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Full-Text Articles in Education

“I Can’T Relate”: Refusing Identification Demands In Teaching And Learning, Ian Barnard Jan 2016

“I Can’T Relate”: Refusing Identification Demands In Teaching And Learning, Ian Barnard

English Faculty Articles and Research

In literature, composition, and other areas of English Studies, relateability can be an important tool to inscribe marginalized subjects as academic citizens. However, its larger arc reproduces ethnocentric and individualistic ideologies at the national and personal levels that foreclose the true understanding of and engagement with Otherness that defines learning. What are the particular intellectual and other challenges, pleasures, and rewards of refusing the pedagogical imperative to engage and understand through identification? I conclude the article by deploying theorists of difference to ask what it means to understand difference as difference, how this understanding might be facilitated, and what the ...


Disciplining Queer, Ian Barnard Jan 2009

Disciplining Queer, Ian Barnard

English Faculty Articles and Research

This article analyzes a particular set of disciplinings by students and colleagues that coalesced around my teaching of a university course in ‘Queer Theory.’ I use these regulatory discourses and practices as a springboard to investigate how academic and other disciplines (English, in particular) enable and reproduce certain stylizations, epistemologies, and methodologies, and what they implicitly and violently conceal and demonize; how style functions as politics and what the politics of style are; how queerness—queer inquiry and intervention, queer methodologies and epistemologies, queer activisms and insubordinations—might activate, exacerbate, and expose some of these questions and mechanisms. The form ...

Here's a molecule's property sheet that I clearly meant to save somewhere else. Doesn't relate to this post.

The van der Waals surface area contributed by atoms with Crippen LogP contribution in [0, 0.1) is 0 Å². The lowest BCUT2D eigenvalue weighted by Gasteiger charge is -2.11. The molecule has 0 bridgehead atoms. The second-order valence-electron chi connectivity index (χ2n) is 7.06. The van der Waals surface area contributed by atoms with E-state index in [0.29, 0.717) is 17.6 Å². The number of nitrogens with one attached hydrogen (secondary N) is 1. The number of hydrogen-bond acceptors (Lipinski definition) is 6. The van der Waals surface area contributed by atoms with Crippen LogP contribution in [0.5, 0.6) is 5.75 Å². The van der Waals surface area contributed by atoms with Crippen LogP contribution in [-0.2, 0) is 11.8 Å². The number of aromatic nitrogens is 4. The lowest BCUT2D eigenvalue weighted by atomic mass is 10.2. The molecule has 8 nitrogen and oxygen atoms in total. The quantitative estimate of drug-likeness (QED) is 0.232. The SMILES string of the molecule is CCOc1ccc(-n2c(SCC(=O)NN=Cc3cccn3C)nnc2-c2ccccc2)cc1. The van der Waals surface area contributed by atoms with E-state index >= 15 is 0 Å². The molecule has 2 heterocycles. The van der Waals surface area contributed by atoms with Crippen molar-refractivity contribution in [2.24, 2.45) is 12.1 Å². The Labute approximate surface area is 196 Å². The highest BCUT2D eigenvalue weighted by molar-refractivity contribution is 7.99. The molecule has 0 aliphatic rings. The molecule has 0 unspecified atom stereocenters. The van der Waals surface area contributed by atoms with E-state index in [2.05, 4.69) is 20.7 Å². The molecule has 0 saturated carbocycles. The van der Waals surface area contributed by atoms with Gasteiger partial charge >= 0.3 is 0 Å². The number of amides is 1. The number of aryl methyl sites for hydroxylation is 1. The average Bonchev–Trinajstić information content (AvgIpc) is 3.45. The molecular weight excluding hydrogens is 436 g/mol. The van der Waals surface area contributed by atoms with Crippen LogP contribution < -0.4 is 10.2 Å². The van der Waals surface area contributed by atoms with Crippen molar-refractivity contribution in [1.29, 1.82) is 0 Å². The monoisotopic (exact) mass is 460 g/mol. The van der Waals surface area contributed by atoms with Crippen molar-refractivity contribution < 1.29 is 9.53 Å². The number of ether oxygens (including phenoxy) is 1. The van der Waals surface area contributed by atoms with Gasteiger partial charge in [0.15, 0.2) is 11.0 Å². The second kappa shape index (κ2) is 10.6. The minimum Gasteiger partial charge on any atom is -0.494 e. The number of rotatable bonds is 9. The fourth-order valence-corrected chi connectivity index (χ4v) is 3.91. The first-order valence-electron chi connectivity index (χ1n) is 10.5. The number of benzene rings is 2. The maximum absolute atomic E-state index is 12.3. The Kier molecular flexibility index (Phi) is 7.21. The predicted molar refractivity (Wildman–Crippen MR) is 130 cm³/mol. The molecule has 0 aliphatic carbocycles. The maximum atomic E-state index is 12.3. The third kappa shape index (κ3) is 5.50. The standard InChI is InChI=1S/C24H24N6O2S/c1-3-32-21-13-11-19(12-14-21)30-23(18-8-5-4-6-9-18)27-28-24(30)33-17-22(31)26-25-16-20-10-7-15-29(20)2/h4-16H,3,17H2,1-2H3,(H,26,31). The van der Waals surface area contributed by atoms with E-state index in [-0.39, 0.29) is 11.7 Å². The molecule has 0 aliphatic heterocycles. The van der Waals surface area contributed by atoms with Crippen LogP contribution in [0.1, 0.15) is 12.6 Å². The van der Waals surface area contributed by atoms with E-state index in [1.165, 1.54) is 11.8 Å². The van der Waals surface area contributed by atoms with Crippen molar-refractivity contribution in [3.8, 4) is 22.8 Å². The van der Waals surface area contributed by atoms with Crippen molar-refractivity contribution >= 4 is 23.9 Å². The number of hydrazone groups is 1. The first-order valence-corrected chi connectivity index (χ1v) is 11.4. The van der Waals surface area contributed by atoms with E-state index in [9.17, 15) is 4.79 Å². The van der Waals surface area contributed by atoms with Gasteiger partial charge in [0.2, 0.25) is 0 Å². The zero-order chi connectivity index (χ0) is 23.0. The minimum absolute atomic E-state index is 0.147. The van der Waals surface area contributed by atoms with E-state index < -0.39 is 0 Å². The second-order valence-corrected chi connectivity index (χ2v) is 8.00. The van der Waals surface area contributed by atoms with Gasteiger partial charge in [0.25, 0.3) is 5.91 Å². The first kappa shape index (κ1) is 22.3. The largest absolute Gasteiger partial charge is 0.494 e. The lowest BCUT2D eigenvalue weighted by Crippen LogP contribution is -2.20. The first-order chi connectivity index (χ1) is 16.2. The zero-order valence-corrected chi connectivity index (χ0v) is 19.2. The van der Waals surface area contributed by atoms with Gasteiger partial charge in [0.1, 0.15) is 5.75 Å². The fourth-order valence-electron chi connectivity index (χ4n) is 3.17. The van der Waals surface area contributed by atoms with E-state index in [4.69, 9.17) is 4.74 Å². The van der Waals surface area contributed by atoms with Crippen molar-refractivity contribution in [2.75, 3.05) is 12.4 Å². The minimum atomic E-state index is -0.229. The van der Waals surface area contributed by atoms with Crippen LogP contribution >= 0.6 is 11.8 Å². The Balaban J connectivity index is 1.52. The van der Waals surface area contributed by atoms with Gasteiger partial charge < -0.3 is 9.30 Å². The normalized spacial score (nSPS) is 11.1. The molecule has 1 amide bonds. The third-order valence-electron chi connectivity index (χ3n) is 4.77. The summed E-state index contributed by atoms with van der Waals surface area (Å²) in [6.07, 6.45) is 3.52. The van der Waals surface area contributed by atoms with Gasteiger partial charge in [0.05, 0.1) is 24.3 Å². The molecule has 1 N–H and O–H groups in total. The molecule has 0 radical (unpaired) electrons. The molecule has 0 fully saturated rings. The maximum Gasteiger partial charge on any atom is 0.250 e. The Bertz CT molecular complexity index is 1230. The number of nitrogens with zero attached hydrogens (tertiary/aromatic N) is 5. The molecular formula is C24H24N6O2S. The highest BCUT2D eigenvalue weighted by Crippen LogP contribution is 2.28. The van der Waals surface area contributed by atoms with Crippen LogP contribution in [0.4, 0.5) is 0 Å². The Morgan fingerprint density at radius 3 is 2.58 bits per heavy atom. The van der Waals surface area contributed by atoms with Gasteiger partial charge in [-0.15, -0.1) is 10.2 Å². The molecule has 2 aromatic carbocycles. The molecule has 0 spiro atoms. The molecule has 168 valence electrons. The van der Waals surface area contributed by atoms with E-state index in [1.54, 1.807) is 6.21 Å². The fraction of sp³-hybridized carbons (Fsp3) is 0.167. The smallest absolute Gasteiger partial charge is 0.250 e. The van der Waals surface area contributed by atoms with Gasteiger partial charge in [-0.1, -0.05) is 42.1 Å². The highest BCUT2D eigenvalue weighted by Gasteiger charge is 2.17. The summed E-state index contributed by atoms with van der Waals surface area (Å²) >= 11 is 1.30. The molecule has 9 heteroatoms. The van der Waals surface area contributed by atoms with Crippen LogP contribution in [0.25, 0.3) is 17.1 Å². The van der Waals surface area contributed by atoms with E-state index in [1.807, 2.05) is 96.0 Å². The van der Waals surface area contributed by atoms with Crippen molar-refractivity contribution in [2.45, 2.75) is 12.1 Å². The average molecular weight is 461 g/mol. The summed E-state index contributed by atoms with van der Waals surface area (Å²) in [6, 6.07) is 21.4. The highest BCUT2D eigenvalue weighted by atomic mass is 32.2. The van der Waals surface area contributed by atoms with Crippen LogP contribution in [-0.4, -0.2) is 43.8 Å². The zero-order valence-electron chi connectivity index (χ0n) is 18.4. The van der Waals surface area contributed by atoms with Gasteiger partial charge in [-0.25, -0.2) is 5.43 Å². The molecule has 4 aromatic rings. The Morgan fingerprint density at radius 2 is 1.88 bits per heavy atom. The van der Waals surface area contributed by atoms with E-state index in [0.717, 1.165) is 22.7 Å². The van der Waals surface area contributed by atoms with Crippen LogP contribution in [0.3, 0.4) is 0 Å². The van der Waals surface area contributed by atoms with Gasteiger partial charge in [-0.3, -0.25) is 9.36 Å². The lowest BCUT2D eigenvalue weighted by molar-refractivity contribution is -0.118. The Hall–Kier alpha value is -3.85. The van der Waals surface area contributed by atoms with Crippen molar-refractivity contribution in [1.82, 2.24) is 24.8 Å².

Antihomophobic Pedagogy: Some Suggestions For Teachers, Ian Barnard Jan 1994

Antihomophobic Pedagogy: Some Suggestions For Teachers, Ian Barnard

English Faculty Articles and Research

Too often as teachers we feel that we are doing the right thing by assigning our students "open-ended" essay topics or by inviting students to argue "both" sides of a controversial current event. The ideologies and institutions of liberal pluralism tell us that this is the way to promote "free speech," "democratic" argument, etc. But these kinds of topics and discussions have the effect of privileging dominant power relations and of further silencing our queer students. For example, if we ask our students to debate whether homosexuality is "wrong" or not, we are expecting our queer students to justify their ...